BEING A northerner my geographical knowledge of the soft south is minimal.
So it seemed quite logical to me last week that if we wanted to visit the world-famous Anglo-Saxon burial site of Sutton Hoo on the South East coast we should book a hotel in Cambridge.
It was only as we set off in the car and consulted a road atlas that I discovered my error. Sutton Hoo is in Suffolk, many miles away.
Actually, I blame the Time Team Guide to the Archaeological Sites of Britain and Ireland, which contains some highly misleading maps of a scale that leads cartographic illiterates such as myself to believe if places look close together on paper they must be so in real life. We reluctantly crossed Sutton Hoo off our list.
Since Secondborn began her studies in archaeology this book has become a sort of Stelfox family travel guide.
At Easter we did the Roman Wall with our trusty Time Team book at our side. Last weekend we pored over its contents to find a destination for a short mid-summer break.
Now, I have to confess, with some shame, that the book contains sites I have never heard of. And yet they lay claim to be many of the most important places – from an archaeological perspective – in the British Isles, if not Europe.
I had heard of Sutton Hoo, where 17 Anglo Saxon burial mounds dating from the 6th and 7th centuries were found, but Arbor Low? Flag Fen?
The former is a 4,500-year-old stone henge, not quite on the scale of THE Stonehenge, but the finest relic of its kind in the North nevertheless. Flag Fen, the remains of a 3,500 year-old causeway built by our bronze age ancestors, has been hailed by experts as an equal, in terms of historic importance, to Stonehenge.
But first stop on our travels was to yet another site of huge historical significance – Creswell Crags.
Now, I did KNOW of the crags, which are a popular Nottinghamshire beauty spot in their own right, but I’d never actually visited them. And this is despite the fact that I lived for a year in nearby North East Derbyshire.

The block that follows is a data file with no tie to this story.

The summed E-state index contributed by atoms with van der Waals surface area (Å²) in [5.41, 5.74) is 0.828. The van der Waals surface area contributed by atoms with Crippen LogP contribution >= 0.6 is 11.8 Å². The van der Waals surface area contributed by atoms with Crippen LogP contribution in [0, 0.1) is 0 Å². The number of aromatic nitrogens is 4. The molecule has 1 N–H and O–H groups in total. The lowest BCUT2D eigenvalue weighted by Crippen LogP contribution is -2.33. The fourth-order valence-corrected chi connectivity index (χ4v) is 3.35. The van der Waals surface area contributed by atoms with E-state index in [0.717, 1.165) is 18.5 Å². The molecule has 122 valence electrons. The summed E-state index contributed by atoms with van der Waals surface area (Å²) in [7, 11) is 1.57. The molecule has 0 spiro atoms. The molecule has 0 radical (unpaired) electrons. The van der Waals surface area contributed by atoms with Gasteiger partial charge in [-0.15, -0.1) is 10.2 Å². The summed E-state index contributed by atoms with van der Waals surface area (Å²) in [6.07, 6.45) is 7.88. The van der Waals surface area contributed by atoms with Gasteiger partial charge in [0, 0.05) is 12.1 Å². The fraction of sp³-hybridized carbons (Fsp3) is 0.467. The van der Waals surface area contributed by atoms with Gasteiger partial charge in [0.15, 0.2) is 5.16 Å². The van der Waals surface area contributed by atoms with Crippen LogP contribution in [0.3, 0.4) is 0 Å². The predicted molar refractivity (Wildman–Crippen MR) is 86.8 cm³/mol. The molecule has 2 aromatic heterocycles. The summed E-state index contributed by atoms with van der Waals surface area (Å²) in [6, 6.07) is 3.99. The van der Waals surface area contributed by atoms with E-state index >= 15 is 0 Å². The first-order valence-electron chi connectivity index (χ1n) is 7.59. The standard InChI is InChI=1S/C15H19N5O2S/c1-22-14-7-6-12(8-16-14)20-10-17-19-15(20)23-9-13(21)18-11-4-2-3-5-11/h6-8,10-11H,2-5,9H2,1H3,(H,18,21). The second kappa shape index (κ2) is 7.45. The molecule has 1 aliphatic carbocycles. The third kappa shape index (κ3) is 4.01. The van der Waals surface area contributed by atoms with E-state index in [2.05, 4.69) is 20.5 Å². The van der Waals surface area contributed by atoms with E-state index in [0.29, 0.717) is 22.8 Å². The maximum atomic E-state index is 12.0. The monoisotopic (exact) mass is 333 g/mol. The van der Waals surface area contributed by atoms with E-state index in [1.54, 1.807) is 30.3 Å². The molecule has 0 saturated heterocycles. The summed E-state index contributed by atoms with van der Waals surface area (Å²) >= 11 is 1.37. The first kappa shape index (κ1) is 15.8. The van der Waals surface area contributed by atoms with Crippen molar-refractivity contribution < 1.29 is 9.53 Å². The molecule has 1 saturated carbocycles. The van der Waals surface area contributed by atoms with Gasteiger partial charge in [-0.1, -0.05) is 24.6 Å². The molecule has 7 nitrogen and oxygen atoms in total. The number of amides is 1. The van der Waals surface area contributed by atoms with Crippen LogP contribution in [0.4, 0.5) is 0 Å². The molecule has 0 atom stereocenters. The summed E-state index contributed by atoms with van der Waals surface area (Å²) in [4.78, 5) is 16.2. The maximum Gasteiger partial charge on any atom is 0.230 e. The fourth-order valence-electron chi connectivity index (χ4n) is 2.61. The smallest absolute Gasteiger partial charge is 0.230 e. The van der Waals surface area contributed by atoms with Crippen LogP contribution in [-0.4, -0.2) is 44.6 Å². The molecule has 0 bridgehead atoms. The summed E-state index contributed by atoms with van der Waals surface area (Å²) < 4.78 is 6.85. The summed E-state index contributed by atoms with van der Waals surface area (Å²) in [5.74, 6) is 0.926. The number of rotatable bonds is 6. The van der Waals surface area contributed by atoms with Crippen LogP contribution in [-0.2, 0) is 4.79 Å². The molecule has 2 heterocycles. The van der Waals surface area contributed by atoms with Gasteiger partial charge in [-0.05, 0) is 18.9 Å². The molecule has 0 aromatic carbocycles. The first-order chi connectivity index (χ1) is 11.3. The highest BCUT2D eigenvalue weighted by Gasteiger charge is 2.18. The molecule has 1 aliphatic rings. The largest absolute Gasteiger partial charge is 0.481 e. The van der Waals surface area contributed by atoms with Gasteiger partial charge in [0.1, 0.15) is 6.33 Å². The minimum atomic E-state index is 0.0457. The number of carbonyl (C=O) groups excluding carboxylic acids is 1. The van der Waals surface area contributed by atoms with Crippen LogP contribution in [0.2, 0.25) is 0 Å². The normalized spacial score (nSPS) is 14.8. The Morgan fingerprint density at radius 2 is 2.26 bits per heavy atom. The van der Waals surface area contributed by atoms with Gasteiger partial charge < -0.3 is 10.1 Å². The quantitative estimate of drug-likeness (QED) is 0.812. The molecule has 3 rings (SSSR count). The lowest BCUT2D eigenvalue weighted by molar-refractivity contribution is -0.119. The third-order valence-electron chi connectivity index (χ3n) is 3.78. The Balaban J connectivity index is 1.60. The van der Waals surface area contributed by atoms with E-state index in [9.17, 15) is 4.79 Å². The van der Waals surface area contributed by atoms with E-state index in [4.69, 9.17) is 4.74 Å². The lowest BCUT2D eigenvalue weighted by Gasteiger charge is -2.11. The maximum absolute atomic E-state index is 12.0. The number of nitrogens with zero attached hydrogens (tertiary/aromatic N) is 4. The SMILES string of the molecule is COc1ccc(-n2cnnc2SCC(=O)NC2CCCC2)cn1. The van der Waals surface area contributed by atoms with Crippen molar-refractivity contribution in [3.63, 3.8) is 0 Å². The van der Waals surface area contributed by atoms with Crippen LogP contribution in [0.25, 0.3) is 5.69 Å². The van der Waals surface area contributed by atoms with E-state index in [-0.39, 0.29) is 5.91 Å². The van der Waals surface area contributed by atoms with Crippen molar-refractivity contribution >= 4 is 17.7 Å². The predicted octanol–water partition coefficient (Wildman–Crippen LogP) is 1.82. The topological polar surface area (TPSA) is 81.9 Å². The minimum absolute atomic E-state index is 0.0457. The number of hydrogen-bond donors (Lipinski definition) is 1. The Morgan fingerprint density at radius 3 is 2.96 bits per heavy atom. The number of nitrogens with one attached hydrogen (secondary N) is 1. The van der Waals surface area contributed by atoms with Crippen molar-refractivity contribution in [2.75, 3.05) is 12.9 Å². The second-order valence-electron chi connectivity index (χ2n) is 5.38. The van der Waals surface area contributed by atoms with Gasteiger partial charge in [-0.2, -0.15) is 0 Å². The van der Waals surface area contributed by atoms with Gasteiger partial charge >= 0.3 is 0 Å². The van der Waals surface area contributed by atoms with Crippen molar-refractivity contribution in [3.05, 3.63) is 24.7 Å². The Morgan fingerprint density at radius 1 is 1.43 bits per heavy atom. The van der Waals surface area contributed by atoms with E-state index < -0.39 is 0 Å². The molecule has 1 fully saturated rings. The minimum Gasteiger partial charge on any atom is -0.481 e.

Creswell Crags has the lot – lush scenery, a lake, 13,000-year-old cave drawings, smart visitor centre, cafe with a view, and jaw-dropping history.
Our Ice Age ancestors thought this was a pretty cool place too. They visited the crags in summer, following their mobile food supply of mammoths, woolly rhinoceros and migrating herds of reindeer, horse and bison.
We might think this summer has been a wash out, but for the Ice Age people summer was so short that they might only have stayed at Creswell for three or four weeks before moving south again.
The Midlands were at the farthest reaches of where grazing animals – and therefore people – could live.
They left behind bone, antler and stone tools and artworks scratched into the caves. Despite early ‘archaeology’ by the Victorians, who dynamited the caves to get at the finds, which had been submerged in layers of sediment, modern archaeologists are still (carefully) uncovering the secrets of Creswell Crags.
When Secondborn began her first year as an archaeology student she felt that her interest lay in more modern times. After all, a Viking or Medieval dig is almost certain to deliver many more artefacts that a pre-historic dig. And there are always written records to fill in the gaps. But she’s changing her mind.
Pre-history may be thin on artefacts but the people who lived, struggled and died thousands of years ago are perhaps more fascinating precisely because we know relatively little about them.
The information boards at Flag Fen, for example, are littered with ‘could have been’, ‘it is thought’ and ‘experts believe’. The reality is that no-one really knows. There are mysteries to solve and theories to piece together.
Creswell Crags has a peculiarly peaceful ambience. It’s not difficult to imagine that the people who migrated there all those thousands of years ago felt a brief period of contentment in what must have been a harsh and unforgiving world. Their lives were short and probably quite brutal but its possible to believe that their annual trip to Creswell might have felt a bit like what we today would call a holiday.
I can almost feel an archaeological thesis coming on. ‘Creswell Crags – Center Parcs of the Ice Age?’
But Secondborn would not approve.